Our protagonist’s first adventure (in Chapter 2) takes him via medieval history markers to rowing on the fjord where he encounters Sogndal’s dramatic history with the “Wolves at Sea”, the ghostly specters of struggle and destruction via Nazi Uboats during Norway’s invasion and occupation during WWII. Using a variety of film techniques that render the impressions of the past ghostly and overwhelming, the story leaves our hero possibly dead, but definitely washed up, on the shore. 

An Alice Cooper quote, “Welcome to my nightmare”, introduces the quite extreme nightmares of Chapter 3, where the young man is taken to the local asylum, and accompanied by one of the most intense live play segments of the film due to the impressive edifice of the (very real) abandoned asylum behind the band for the song, “The Morning Red”. The blazing fire tripods around the keep the band from freezing while play also add to the epic feel of the segment. Several more chapters follow, all set at the asylum, exploring its terrors in various ways and, too all accounts, much of the detail in the film is built on real information and research that the band did into the inmates at the asylum. Each of the band members also plays an inmate during these chapters, living the horror of the narrative in their own ways, and with more than a few nods to Twin Peaks. You can’t get through these sequences without some watchful owls, for one thing.  

Though the asylum sequences, like the rest of the film, work by suggestion rather than through gore, some of it is still not for the faint of heart, especially if you shy away from seeing sharp objects near eyeballs. But we also get some interesting ghoulish facepaint from the band during live play segments in Chapter 5, so it’s really worth braving the antique medical equipment, sadistic nurse, and eerily joyous young girls in white who skip around (played by Kvale’s two daughters).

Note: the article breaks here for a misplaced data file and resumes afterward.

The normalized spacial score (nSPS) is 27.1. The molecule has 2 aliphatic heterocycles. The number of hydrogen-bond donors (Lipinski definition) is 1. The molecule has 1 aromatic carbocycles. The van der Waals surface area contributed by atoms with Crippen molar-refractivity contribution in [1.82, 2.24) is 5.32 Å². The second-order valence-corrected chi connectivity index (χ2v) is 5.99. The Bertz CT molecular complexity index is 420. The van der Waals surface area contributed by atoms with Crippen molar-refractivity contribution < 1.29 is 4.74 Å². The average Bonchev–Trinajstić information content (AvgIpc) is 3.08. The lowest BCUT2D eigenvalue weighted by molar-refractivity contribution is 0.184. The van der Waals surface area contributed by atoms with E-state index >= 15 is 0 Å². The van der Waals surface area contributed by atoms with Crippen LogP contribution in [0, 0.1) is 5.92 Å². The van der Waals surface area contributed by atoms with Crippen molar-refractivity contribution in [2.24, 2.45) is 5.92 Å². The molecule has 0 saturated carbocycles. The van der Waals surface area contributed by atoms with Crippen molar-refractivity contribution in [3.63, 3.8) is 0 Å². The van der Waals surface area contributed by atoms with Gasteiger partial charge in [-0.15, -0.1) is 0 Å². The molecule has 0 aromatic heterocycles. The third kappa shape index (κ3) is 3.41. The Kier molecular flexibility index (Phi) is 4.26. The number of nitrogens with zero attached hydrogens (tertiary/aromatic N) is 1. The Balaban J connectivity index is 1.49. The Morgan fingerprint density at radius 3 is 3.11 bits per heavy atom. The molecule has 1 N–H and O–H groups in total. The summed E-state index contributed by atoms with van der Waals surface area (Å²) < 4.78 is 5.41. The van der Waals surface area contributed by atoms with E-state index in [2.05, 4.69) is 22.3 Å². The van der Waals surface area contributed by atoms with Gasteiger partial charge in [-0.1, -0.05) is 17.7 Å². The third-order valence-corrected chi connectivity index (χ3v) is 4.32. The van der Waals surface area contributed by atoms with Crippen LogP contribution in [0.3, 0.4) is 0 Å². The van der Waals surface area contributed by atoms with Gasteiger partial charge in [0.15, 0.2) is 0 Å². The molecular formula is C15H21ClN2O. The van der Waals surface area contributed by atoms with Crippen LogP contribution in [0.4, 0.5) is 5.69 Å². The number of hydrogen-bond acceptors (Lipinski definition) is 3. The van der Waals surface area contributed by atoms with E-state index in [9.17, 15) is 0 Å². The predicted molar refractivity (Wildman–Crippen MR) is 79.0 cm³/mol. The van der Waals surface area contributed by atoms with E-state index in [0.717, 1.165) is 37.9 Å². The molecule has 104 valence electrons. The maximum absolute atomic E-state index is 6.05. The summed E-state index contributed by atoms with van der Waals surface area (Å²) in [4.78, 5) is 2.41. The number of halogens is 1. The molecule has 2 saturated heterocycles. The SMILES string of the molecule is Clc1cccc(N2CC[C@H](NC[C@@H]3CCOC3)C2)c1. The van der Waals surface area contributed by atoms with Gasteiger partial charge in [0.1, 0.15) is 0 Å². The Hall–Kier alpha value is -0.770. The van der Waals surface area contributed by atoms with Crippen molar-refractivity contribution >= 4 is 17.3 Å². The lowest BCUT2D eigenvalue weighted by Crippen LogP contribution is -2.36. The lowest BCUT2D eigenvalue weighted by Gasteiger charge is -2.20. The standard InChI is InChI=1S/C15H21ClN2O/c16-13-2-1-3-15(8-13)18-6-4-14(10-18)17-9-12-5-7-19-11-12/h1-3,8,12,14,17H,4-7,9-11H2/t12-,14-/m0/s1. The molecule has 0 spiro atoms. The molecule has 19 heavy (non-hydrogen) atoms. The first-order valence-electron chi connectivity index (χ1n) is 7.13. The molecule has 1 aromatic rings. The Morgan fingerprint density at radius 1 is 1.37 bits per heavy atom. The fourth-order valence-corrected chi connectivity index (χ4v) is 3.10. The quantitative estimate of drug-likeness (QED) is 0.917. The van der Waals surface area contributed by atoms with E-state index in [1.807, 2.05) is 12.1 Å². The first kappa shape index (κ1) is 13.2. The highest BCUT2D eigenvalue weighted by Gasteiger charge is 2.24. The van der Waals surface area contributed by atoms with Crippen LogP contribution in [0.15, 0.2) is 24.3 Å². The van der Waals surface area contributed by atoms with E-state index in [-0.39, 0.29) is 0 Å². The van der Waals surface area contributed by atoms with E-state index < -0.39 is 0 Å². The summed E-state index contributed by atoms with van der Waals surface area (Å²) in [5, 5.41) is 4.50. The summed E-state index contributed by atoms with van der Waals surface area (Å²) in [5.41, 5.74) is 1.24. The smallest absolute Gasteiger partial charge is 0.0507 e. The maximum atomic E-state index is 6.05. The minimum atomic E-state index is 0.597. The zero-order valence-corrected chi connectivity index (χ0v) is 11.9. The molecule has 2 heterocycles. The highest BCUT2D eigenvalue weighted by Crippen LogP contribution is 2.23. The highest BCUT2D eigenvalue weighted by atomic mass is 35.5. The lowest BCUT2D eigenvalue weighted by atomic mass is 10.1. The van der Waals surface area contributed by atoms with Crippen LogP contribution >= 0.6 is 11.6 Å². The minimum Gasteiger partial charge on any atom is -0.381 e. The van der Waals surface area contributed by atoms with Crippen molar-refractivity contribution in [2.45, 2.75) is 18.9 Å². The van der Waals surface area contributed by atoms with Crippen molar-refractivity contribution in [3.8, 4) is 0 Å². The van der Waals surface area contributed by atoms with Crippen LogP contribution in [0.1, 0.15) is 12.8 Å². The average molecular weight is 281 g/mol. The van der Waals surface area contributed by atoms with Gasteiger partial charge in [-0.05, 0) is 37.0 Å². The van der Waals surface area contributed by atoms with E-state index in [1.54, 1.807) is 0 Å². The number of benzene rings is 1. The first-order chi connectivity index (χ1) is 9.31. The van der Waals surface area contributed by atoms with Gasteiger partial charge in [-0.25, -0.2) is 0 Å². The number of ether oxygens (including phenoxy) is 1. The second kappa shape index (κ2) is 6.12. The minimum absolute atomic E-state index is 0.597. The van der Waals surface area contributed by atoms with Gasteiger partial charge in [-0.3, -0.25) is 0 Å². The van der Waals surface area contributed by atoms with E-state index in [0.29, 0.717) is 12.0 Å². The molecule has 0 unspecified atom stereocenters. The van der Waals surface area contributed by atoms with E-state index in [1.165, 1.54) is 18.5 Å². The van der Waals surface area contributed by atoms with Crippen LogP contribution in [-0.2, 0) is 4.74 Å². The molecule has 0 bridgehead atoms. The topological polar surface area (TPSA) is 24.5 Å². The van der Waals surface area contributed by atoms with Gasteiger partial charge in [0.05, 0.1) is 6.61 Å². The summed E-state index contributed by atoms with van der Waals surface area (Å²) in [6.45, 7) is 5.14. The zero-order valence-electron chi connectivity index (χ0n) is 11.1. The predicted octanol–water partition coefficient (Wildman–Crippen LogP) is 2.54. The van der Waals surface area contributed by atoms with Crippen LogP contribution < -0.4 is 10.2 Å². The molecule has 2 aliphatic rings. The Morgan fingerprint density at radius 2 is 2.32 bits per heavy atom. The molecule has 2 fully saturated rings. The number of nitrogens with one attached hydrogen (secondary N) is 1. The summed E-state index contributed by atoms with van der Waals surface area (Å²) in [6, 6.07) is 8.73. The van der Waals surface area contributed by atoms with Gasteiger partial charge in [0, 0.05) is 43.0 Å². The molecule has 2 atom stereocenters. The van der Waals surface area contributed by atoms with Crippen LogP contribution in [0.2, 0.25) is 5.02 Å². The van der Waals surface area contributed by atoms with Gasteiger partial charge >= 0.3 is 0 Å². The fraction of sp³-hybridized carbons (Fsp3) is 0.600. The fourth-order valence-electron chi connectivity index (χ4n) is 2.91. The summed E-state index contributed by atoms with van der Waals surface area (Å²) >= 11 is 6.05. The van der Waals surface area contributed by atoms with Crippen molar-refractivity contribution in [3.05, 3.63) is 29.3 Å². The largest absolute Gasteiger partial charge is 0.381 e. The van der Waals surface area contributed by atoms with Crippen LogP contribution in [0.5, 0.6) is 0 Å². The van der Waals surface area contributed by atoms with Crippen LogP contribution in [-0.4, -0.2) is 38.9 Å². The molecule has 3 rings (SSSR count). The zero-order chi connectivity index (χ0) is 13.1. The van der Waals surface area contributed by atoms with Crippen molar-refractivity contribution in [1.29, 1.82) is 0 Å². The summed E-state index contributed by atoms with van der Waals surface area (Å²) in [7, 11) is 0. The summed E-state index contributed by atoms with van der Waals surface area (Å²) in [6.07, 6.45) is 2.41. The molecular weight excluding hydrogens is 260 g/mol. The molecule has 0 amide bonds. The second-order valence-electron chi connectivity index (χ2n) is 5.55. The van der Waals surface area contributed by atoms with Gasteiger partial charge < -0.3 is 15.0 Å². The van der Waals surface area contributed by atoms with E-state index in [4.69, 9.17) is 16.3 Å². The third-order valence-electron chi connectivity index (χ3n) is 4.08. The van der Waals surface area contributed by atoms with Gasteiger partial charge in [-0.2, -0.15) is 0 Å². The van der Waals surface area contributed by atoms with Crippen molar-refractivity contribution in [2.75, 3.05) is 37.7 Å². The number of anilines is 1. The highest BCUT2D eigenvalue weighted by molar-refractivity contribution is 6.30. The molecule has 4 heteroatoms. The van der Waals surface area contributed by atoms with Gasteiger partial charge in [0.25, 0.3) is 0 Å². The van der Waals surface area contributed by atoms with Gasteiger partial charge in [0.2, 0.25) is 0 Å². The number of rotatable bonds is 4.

While the asylum takes up the bulk of the story due to its dramatic weight and visual terrors, it’s Chapters 7 and 8 that are more chilling and relentless in some ways. It’s astonishing that our young hero survives these rigors to escape into the woods, but we should have guessed that he’s really just out of the frying pan and into the fire, because these are haunted and haunting landscapes he cannot escape from so easily. If you like silent films, you might be reminded of Murnau’s “land of ghosts and shadows” in Nosferatu as our protagonist moves through the snowy evergreen-clad mountainsides, with cut aways to the reaper figure and young girls pursuing him. Because the film already requires a suspension of disbelief and it’s hard to tell reality from hauntings, but the hero’s indefinite fate gives way to grisly flourishes in the very strong 8th chapter of the film. 

We finally get some excellent footage of a medieval church with very eerie painted walls and ceilings, not to mention the pipe organ which features in the accompanying track. This feels like the finale that the film, and fans, deserve, when dealing with such gothic subjects. But wait, there’s also the custom made coffin, painted with a Vreid symbol, which cloaked figures (presumably the band members) carry back to Sogndal’s mountains. The procession gives viewers time to process the surroundings, the flurry of events, and most of all to absorb the sonorous music that concludes this Metal opera. Let’s also note a nod to the “Log Lady” in Twin Peaks. 

The film’s conclusion urges that the universe “let the flame of Sognametal burn for eternity” and VREID have given many good reasons in their album and film for that to come true. They’ve always brought out the location’s intrinsically epic qualities (even as the band WINDIR previously) from it’s severe natural beauty to its multi-layered history, but the film also shows the ways in which the geography and traits of Sogndal can operate metaphorically in big, sweeping ways. The asylum’s location and history seems to have been a point of inspiration for conceiving of and creating the film, but really it was only the missing piece, that dramatic second and third act that helped pull together the different eras of history and, like in Twin Peaks, elucidate the menace that seems to wander in the woods without definite form but with lots of stories to tell.